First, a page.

A Letter to the Editor: Using the Term Stalking is Problematic


Hi Bottom Line staffers!

I appreciate the well-written articles and was excited to see that you’ll now be printing weekly.

I also wanted to let you know some concerns I had about this article, Who Needs Match.com in the Age of Facebook. Stalking is something very serious, and I’m concerned that by stating, “…Facebook as a place for people like my grandma to stalk me,” “I do a bit of stalking myself…,” and “Stalking my mother…” that stalking is being minimized. Stalking is a pattern of unwanted behaviors that cause fear. Behaviors can include the following, unwanted texts/calls/facebook posts, misusing technology such as GPS and Facebook to monitor and contact a person in a threatening way, and physical and sexual assault. Is this what the author meant? Oftentimes the term stalking is used, when words such as “tracking” would be much more accurate.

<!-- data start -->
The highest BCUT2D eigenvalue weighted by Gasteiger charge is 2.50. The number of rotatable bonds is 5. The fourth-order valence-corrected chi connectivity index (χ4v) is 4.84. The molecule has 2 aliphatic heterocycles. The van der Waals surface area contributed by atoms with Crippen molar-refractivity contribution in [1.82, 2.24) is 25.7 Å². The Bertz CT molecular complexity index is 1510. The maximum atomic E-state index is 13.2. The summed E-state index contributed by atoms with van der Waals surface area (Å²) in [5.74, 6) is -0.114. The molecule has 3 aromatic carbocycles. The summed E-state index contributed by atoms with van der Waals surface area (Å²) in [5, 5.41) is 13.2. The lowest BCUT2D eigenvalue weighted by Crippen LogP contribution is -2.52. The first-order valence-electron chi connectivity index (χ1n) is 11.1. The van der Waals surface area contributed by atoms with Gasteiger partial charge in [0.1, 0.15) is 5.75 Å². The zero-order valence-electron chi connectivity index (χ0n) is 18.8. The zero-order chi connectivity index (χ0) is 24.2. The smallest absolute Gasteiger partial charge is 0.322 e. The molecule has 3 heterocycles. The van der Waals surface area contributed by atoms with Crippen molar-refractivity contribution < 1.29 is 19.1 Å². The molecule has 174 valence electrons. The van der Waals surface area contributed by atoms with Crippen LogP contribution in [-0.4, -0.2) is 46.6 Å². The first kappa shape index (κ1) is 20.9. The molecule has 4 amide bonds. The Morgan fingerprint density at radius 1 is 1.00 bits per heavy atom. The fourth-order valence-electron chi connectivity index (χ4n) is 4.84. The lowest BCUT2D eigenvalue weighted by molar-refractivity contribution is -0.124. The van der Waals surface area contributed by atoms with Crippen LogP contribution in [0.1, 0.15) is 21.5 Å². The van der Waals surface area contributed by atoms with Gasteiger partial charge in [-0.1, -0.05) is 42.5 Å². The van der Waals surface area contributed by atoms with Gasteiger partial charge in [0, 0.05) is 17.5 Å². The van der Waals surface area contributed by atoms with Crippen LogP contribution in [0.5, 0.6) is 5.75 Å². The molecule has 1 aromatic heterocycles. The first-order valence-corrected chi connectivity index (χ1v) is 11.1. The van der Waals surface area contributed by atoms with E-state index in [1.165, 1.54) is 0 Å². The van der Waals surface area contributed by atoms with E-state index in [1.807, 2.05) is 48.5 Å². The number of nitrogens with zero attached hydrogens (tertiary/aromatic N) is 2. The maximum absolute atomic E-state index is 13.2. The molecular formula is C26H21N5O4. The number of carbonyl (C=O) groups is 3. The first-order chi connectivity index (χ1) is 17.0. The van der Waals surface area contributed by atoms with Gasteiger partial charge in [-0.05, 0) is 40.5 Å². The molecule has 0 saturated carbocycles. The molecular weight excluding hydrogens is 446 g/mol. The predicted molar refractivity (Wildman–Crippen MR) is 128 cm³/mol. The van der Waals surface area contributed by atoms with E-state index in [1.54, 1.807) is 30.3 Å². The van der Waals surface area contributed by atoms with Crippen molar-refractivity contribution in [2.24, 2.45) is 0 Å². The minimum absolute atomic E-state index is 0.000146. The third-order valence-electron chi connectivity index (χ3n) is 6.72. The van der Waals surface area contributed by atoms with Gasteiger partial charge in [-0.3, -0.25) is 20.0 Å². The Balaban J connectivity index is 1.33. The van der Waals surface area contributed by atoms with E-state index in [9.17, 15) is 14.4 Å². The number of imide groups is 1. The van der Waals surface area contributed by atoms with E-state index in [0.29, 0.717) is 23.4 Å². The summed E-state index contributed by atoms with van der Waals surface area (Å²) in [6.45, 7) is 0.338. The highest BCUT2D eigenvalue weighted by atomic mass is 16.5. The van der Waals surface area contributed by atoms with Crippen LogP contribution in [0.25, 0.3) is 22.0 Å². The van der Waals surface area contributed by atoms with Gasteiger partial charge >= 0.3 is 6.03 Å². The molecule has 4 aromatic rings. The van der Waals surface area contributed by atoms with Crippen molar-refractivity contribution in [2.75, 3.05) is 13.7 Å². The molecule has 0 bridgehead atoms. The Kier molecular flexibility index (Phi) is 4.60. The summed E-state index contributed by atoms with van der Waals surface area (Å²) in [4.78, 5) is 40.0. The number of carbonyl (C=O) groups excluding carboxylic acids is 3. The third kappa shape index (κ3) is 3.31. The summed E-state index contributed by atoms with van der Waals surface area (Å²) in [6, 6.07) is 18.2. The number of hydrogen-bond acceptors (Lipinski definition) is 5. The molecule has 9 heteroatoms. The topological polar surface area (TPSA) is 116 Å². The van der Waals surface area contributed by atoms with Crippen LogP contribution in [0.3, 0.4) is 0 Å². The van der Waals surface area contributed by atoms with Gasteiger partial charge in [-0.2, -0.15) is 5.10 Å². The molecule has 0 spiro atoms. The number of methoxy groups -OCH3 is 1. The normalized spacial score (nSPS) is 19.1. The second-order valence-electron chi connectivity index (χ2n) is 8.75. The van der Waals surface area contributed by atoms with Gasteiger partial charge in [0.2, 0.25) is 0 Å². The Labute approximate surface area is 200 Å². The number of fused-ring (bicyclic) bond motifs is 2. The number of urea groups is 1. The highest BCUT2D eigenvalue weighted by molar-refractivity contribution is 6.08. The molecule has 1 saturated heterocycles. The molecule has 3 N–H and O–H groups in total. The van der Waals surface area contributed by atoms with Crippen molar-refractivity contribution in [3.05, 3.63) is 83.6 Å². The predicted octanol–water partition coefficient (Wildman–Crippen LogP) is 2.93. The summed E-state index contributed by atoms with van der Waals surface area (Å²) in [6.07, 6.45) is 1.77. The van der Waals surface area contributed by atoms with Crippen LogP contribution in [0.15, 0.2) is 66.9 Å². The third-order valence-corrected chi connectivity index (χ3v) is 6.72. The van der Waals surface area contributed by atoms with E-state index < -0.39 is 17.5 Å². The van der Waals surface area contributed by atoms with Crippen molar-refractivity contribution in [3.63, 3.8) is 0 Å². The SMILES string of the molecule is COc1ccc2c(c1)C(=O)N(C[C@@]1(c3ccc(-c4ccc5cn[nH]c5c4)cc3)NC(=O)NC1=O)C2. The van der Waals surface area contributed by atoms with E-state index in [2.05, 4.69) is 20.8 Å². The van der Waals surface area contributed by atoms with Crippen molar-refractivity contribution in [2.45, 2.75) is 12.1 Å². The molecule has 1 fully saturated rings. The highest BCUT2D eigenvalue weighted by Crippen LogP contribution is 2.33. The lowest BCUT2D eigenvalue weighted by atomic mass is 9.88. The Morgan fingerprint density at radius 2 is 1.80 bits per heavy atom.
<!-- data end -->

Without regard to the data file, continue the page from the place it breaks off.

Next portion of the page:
This can feel very frightening, and when we misuse the term stalking, it can make someone who has or is experiencing stalking feel re-traumatized. In fact, just last year, a student who experienced stalking told me that everytime someone joked about Facebook stalking, she felt like a wound was being re-opened. Also, if we misuse the term stalking, and then someone says that they are experiencing stalking when they really are being threatened and contacted in ways that are scaring them, people are less likely to understand the seriousness of the situation. Stalking can escalate into physical and sexual assault, and even murder.

Thank you for re-considering your use of the term stalking. I appreciate you taking this issue seriously as you continue to provide information to the campus community.

Melanie O. Matson, MA
Director, Rape Prevention
Education Program, UCSB